Saint Saviour's Episcopal Church and Rectory is a historic church complex at 41 Mt. Desert Street in Bar Harbor, Maine. Built over several construction campaigns between 1877 and 1938, it is fine local example of an American Shingle Style church executed in stone and wood. The complex includes the large cruciform church and a Shingle Style rectory originally built in the 1899 and twice enlarged. The complex was listed on the National Register of Historic Places in 1995.
Description and history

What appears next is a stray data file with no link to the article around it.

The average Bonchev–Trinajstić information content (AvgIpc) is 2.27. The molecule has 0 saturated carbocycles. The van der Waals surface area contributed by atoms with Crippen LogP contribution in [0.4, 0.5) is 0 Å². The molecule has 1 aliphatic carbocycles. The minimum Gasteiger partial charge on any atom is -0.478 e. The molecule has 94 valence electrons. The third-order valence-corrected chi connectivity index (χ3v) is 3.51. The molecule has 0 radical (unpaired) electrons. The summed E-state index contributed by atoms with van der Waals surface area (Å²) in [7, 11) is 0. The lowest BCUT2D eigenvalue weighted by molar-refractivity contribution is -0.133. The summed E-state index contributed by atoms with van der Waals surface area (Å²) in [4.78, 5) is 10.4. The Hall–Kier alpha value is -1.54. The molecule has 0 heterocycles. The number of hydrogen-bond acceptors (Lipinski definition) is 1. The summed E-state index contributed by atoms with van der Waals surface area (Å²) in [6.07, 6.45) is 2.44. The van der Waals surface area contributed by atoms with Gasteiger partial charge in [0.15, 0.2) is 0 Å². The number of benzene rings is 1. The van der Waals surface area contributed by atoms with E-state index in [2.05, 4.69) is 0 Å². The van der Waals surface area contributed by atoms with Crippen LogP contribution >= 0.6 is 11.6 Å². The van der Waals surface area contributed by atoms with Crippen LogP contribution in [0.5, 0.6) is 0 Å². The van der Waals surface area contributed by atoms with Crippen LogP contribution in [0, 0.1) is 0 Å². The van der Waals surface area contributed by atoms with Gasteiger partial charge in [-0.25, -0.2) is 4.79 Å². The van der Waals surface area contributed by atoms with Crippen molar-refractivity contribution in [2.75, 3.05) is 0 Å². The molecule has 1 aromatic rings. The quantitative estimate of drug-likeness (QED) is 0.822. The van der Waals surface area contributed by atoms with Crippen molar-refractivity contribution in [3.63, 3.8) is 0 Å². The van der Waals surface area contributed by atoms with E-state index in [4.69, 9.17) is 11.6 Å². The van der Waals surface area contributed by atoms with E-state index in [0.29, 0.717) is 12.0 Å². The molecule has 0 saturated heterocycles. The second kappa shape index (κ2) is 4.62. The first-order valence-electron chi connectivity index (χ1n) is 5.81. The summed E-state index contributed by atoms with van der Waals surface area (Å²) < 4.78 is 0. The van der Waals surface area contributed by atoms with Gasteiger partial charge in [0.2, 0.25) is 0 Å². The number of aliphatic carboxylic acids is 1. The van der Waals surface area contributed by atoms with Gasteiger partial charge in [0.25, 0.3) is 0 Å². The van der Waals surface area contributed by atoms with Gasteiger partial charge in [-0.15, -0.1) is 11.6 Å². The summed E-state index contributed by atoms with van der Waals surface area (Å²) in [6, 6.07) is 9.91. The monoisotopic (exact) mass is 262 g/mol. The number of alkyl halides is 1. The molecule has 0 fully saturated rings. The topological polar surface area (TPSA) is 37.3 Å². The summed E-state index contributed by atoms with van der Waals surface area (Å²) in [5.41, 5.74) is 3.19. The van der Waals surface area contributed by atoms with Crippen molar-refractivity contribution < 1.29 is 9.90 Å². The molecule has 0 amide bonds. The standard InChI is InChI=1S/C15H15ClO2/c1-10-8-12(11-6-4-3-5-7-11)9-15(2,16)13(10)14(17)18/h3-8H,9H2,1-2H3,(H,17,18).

Saint Saviour's is set on the north side of Mt. Desert Street (Maine State Route 3) in the main village of Bar Harbor, a short way west of the village green. It is a large cruciform structure, built of fieldstone and capped at the crossing point by a square wood-frame tower with pyramidal roof. The long axis of the cross runs parallel to the street. To the north several additions, including a choir hall, bell carillon, and cloister area, join the church to the rectory, a large 2-1/2 story stone and wood-frame structure to the northwest.The main church building's appearance is a reflection of its history. The oldest portion, which now serves as the transepts of the present structure, was built in 1877-78 to designs by C. C. Haight, and was quickly judged inadequate for the large number of summer worshippers. In 1885-86 Rotch & Tilden designed a major expansion, which created the cruciform shape with an imposing tower. The choir room to the northeast was added in 1889-90, and the cloister and rectory (designs by Westray Ladd of Philadelphia) in 1899. A chapel at the western end (design by Baker and Dallett of Philadelphia) was added in 1901-02. The interior of the church is graced by twelve windows designed by the Tiffany Studio, installed between 1886 and 1907, as well as eighteen other stained glass windows by American, English and European artists. The ten-bell carillon was added in 1938, representing the last major addition to the complex.In 1948, the church was used for the consecration of its rector, Russell Sturgis Hubbard, as bishop.